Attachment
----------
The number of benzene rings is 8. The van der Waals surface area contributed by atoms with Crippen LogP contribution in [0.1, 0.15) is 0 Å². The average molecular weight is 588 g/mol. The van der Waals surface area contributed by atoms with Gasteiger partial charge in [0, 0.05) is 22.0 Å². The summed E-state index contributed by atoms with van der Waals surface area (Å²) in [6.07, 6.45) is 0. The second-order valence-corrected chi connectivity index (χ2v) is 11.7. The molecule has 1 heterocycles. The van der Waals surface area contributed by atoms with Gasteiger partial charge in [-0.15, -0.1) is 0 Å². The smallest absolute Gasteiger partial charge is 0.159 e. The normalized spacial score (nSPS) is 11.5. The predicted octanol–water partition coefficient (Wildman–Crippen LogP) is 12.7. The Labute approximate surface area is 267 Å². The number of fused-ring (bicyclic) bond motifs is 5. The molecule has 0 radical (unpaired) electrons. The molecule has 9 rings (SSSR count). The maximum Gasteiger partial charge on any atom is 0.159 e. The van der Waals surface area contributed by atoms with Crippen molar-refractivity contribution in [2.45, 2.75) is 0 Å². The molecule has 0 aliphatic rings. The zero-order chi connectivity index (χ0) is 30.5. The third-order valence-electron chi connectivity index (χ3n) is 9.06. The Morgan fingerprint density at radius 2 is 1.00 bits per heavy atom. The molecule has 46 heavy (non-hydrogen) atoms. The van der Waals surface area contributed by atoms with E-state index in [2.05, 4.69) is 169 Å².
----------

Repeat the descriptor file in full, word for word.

The number of benzene rings is 8. The van der Waals surface area contributed by atoms with Crippen LogP contribution in [0.1, 0.15) is 0 Å². The average molecular weight is 588 g/mol. The van der Waals surface area contributed by atoms with Gasteiger partial charge in [0, 0.05) is 22.0 Å². The summed E-state index contributed by atoms with van der Waals surface area (Å²) in [6.07, 6.45) is 0. The second-order valence-corrected chi connectivity index (χ2v) is 11.7. The molecule has 1 heterocycles. The van der Waals surface area contributed by atoms with Gasteiger partial charge in [-0.15, -0.1) is 0 Å². The smallest absolute Gasteiger partial charge is 0.159 e. The normalized spacial score (nSPS) is 11.5. The predicted octanol–water partition coefficient (Wildman–Crippen LogP) is 12.7. The Labute approximate surface area is 267 Å². The number of fused-ring (bicyclic) bond motifs is 5. The molecule has 0 radical (unpaired) electrons. The molecule has 9 rings (SSSR count). The maximum Gasteiger partial charge on any atom is 0.159 e. The van der Waals surface area contributed by atoms with Crippen molar-refractivity contribution in [2.45, 2.75) is 0 Å². The molecule has 0 aliphatic rings. The zero-order chi connectivity index (χ0) is 30.5. The third-order valence-electron chi connectivity index (χ3n) is 9.06. The Morgan fingerprint density at radius 2 is 1.00 bits per heavy atom. The molecule has 46 heavy (non-hydrogen) atoms. The van der Waals surface area contributed by atoms with E-state index in [2.05, 4.69) is 169 Å².